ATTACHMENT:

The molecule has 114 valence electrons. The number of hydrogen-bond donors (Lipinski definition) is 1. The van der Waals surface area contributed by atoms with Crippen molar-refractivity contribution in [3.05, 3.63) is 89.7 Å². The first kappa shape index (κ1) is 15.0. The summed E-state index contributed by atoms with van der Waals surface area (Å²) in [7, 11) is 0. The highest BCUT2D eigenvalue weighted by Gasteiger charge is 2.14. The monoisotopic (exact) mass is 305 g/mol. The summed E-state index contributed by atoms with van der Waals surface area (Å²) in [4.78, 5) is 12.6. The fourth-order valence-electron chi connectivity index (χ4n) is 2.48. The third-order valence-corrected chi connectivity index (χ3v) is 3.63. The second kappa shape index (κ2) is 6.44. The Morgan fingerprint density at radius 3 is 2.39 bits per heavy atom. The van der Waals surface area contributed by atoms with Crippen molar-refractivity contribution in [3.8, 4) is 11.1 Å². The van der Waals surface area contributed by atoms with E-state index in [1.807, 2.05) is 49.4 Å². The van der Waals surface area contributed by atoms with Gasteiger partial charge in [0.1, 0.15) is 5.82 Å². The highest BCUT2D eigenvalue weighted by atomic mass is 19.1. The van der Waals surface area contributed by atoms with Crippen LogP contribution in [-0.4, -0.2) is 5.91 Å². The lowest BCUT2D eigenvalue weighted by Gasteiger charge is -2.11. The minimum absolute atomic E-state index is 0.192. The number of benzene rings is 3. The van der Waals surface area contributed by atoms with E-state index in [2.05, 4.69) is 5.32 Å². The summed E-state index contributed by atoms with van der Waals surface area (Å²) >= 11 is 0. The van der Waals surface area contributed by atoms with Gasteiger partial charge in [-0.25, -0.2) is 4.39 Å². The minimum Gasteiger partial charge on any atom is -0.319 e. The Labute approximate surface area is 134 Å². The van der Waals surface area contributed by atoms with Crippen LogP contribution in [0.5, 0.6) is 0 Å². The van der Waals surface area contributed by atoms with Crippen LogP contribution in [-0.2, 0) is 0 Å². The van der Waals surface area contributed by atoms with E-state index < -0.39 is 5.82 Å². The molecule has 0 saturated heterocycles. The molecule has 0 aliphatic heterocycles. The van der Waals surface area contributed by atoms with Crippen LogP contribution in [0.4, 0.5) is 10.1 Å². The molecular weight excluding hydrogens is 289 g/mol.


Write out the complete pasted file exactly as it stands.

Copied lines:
The molecule has 114 valence electrons. The number of hydrogen-bond donors (Lipinski definition) is 1. The van der Waals surface area contributed by atoms with Crippen molar-refractivity contribution in [3.05, 3.63) is 89.7 Å². The first kappa shape index (κ1) is 15.0. The summed E-state index contributed by atoms with van der Waals surface area (Å²) in [7, 11) is 0. The highest BCUT2D eigenvalue weighted by Gasteiger charge is 2.14. The monoisotopic (exact) mass is 305 g/mol. The summed E-state index contributed by atoms with van der Waals surface area (Å²) in [4.78, 5) is 12.6. The fourth-order valence-electron chi connectivity index (χ4n) is 2.48. The third-order valence-corrected chi connectivity index (χ3v) is 3.63. The second kappa shape index (κ2) is 6.44. The Morgan fingerprint density at radius 3 is 2.39 bits per heavy atom. The van der Waals surface area contributed by atoms with Crippen molar-refractivity contribution in [3.8, 4) is 11.1 Å². The van der Waals surface area contributed by atoms with E-state index in [1.807, 2.05) is 49.4 Å². The van der Waals surface area contributed by atoms with Gasteiger partial charge in [0.1, 0.15) is 5.82 Å². The highest BCUT2D eigenvalue weighted by atomic mass is 19.1. The van der Waals surface area contributed by atoms with Crippen LogP contribution in [-0.4, -0.2) is 5.91 Å². The lowest BCUT2D eigenvalue weighted by Gasteiger charge is -2.11. The minimum absolute atomic E-state index is 0.192. The number of benzene rings is 3. The van der Waals surface area contributed by atoms with E-state index in [2.05, 4.69) is 5.32 Å². The summed E-state index contributed by atoms with van der Waals surface area (Å²) >= 11 is 0. The van der Waals surface area contributed by atoms with Gasteiger partial charge in [-0.25, -0.2) is 4.39 Å². The minimum Gasteiger partial charge on any atom is -0.319 e. The Labute approximate surface area is 134 Å². The van der Waals surface area contributed by atoms with Crippen LogP contribution in [0.5, 0.6) is 0 Å². The van der Waals surface area contributed by atoms with Crippen LogP contribution in [-0.2, 0) is 0 Å². The van der Waals surface area contributed by atoms with E-state index < -0.39 is 5.82 Å². The molecule has 0 saturated heterocycles. The molecule has 0 aliphatic heterocycles. The van der Waals surface area contributed by atoms with Crippen LogP contribution in [0.4, 0.5) is 10.1 Å². The molecular weight excluding hydrogens is 289 g/mol.